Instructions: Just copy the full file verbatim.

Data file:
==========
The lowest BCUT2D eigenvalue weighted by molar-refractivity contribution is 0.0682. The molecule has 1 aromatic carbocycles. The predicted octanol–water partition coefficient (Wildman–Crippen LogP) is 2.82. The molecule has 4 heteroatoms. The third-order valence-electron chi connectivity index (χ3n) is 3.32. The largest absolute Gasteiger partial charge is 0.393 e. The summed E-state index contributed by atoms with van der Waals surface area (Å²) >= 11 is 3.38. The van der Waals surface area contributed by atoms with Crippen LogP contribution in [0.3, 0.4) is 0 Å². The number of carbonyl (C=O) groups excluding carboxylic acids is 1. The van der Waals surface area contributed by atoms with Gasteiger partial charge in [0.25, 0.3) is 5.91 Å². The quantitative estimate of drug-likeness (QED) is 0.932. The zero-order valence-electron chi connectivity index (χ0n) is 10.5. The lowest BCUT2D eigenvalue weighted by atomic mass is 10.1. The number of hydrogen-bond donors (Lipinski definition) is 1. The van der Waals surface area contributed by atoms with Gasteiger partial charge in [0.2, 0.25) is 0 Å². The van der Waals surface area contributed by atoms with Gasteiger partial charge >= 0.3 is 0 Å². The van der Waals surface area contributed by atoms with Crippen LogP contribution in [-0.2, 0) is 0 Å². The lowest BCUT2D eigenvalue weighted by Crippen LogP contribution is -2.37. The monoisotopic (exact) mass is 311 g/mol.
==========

The lowest BCUT2D eigenvalue weighted by molar-refractivity contribution is 0.0682. The molecule has 1 aromatic carbocycles. The predicted octanol–water partition coefficient (Wildman–Crippen LogP) is 2.82. The molecule has 4 heteroatoms. The third-order valence-electron chi connectivity index (χ3n) is 3.32. The largest absolute Gasteiger partial charge is 0.393 e. The summed E-state index contributed by atoms with van der Waals surface area (Å²) >= 11 is 3.38. The van der Waals surface area contributed by atoms with Crippen LogP contribution in [0.3, 0.4) is 0 Å². The number of carbonyl (C=O) groups excluding carboxylic acids is 1. The van der Waals surface area contributed by atoms with Gasteiger partial charge in [0.25, 0.3) is 5.91 Å². The quantitative estimate of drug-likeness (QED) is 0.932. The zero-order valence-electron chi connectivity index (χ0n) is 10.5. The lowest BCUT2D eigenvalue weighted by atomic mass is 10.1. The number of hydrogen-bond donors (Lipinski definition) is 1. The van der Waals surface area contributed by atoms with Gasteiger partial charge in [0.2, 0.25) is 0 Å². The van der Waals surface area contributed by atoms with Gasteiger partial charge >= 0.3 is 0 Å². The van der Waals surface area contributed by atoms with Crippen LogP contribution in [-0.2, 0) is 0 Å². The lowest BCUT2D eigenvalue weighted by Crippen LogP contribution is -2.37. The monoisotopic (exact) mass is 311 g/mol.